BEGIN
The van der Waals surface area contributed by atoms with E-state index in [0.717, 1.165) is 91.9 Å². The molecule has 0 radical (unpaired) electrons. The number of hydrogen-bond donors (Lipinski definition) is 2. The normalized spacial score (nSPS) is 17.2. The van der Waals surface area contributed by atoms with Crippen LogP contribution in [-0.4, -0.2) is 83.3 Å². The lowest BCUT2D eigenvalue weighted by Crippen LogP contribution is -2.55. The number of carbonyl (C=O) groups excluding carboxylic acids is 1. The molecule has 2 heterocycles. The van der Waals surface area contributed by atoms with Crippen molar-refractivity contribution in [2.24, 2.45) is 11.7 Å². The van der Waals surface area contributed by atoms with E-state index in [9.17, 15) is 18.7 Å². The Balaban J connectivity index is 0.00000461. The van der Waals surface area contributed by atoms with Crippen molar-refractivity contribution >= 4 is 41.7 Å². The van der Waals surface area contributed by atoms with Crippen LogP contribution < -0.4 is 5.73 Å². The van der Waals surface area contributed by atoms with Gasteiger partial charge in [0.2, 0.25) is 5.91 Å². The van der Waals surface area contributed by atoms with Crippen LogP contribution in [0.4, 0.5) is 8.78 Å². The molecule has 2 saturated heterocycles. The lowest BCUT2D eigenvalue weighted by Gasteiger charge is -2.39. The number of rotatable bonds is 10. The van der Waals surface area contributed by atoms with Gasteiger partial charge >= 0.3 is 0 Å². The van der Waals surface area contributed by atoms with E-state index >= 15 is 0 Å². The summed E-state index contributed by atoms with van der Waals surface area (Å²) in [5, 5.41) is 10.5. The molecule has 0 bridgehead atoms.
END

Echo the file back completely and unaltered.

The van der Waals surface area contributed by atoms with E-state index in [0.717, 1.165) is 91.9 Å². The molecule has 0 radical (unpaired) electrons. The number of hydrogen-bond donors (Lipinski definition) is 2. The normalized spacial score (nSPS) is 17.2. The van der Waals surface area contributed by atoms with Crippen LogP contribution in [-0.4, -0.2) is 83.3 Å². The lowest BCUT2D eigenvalue weighted by Crippen LogP contribution is -2.55. The number of carbonyl (C=O) groups excluding carboxylic acids is 1. The molecule has 2 heterocycles. The van der Waals surface area contributed by atoms with Crippen molar-refractivity contribution in [2.24, 2.45) is 11.7 Å². The van der Waals surface area contributed by atoms with E-state index in [9.17, 15) is 18.7 Å². The Balaban J connectivity index is 0.00000461. The van der Waals surface area contributed by atoms with Crippen molar-refractivity contribution >= 4 is 41.7 Å². The van der Waals surface area contributed by atoms with Crippen LogP contribution < -0.4 is 5.73 Å². The van der Waals surface area contributed by atoms with Gasteiger partial charge in [0.2, 0.25) is 5.91 Å². The van der Waals surface area contributed by atoms with Crippen LogP contribution in [0.4, 0.5) is 8.78 Å². The molecule has 2 saturated heterocycles. The lowest BCUT2D eigenvalue weighted by Gasteiger charge is -2.39. The number of rotatable bonds is 10. The van der Waals surface area contributed by atoms with Gasteiger partial charge >= 0.3 is 0 Å². The van der Waals surface area contributed by atoms with E-state index >= 15 is 0 Å². The summed E-state index contributed by atoms with van der Waals surface area (Å²) in [5, 5.41) is 10.5. The molecule has 0 bridgehead atoms.